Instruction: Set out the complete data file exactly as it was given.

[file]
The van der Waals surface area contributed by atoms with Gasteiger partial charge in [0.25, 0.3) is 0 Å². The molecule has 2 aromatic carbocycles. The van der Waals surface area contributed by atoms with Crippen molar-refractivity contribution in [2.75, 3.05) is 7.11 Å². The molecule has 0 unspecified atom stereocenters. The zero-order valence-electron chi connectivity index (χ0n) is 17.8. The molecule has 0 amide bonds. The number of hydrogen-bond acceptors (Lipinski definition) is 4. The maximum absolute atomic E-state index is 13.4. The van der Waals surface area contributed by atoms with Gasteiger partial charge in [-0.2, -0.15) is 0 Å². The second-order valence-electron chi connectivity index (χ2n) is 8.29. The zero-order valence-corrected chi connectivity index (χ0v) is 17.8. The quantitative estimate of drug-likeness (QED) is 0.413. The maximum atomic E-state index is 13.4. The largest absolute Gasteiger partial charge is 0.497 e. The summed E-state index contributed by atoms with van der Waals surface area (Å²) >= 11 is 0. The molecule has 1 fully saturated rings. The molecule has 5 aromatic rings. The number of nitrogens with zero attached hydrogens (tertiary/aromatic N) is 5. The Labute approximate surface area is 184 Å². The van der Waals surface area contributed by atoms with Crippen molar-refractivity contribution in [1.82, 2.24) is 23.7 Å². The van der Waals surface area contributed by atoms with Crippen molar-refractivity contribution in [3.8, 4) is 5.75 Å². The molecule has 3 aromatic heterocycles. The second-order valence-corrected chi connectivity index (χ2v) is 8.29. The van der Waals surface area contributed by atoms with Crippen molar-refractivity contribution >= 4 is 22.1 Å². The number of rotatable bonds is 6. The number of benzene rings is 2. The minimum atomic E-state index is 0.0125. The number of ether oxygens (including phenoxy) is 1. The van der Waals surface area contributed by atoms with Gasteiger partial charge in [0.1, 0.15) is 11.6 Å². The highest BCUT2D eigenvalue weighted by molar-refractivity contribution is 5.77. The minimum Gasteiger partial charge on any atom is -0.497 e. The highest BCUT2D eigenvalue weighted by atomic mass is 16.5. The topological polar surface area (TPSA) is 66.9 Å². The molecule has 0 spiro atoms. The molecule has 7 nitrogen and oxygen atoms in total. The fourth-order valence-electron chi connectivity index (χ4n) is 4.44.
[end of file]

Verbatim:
The van der Waals surface area contributed by atoms with Gasteiger partial charge in [0.25, 0.3) is 0 Å². The molecule has 2 aromatic carbocycles. The van der Waals surface area contributed by atoms with Crippen molar-refractivity contribution in [2.75, 3.05) is 7.11 Å². The molecule has 0 unspecified atom stereocenters. The zero-order valence-electron chi connectivity index (χ0n) is 17.8. The molecule has 0 amide bonds. The number of hydrogen-bond acceptors (Lipinski definition) is 4. The maximum absolute atomic E-state index is 13.4. The van der Waals surface area contributed by atoms with Gasteiger partial charge in [-0.2, -0.15) is 0 Å². The second-order valence-electron chi connectivity index (χ2n) is 8.29. The zero-order valence-corrected chi connectivity index (χ0v) is 17.8. The quantitative estimate of drug-likeness (QED) is 0.413. The maximum atomic E-state index is 13.4. The largest absolute Gasteiger partial charge is 0.497 e. The summed E-state index contributed by atoms with van der Waals surface area (Å²) >= 11 is 0. The molecule has 1 fully saturated rings. The molecule has 5 aromatic rings. The number of nitrogens with zero attached hydrogens (tertiary/aromatic N) is 5. The Labute approximate surface area is 184 Å². The van der Waals surface area contributed by atoms with Crippen molar-refractivity contribution in [1.82, 2.24) is 23.7 Å². The van der Waals surface area contributed by atoms with Crippen molar-refractivity contribution in [3.8, 4) is 5.75 Å². The molecule has 3 aromatic heterocycles. The second-order valence-corrected chi connectivity index (χ2v) is 8.29. The van der Waals surface area contributed by atoms with Crippen molar-refractivity contribution >= 4 is 22.1 Å². The number of rotatable bonds is 6. The number of benzene rings is 2. The minimum atomic E-state index is 0.0125. The number of ether oxygens (including phenoxy) is 1. The van der Waals surface area contributed by atoms with Gasteiger partial charge in [0.1, 0.15) is 11.6 Å². The highest BCUT2D eigenvalue weighted by molar-refractivity contribution is 5.77. The minimum Gasteiger partial charge on any atom is -0.497 e. The highest BCUT2D eigenvalue weighted by atomic mass is 16.5. The topological polar surface area (TPSA) is 66.9 Å². The molecule has 0 spiro atoms. The molecule has 7 nitrogen and oxygen atoms in total. The fourth-order valence-electron chi connectivity index (χ4n) is 4.44.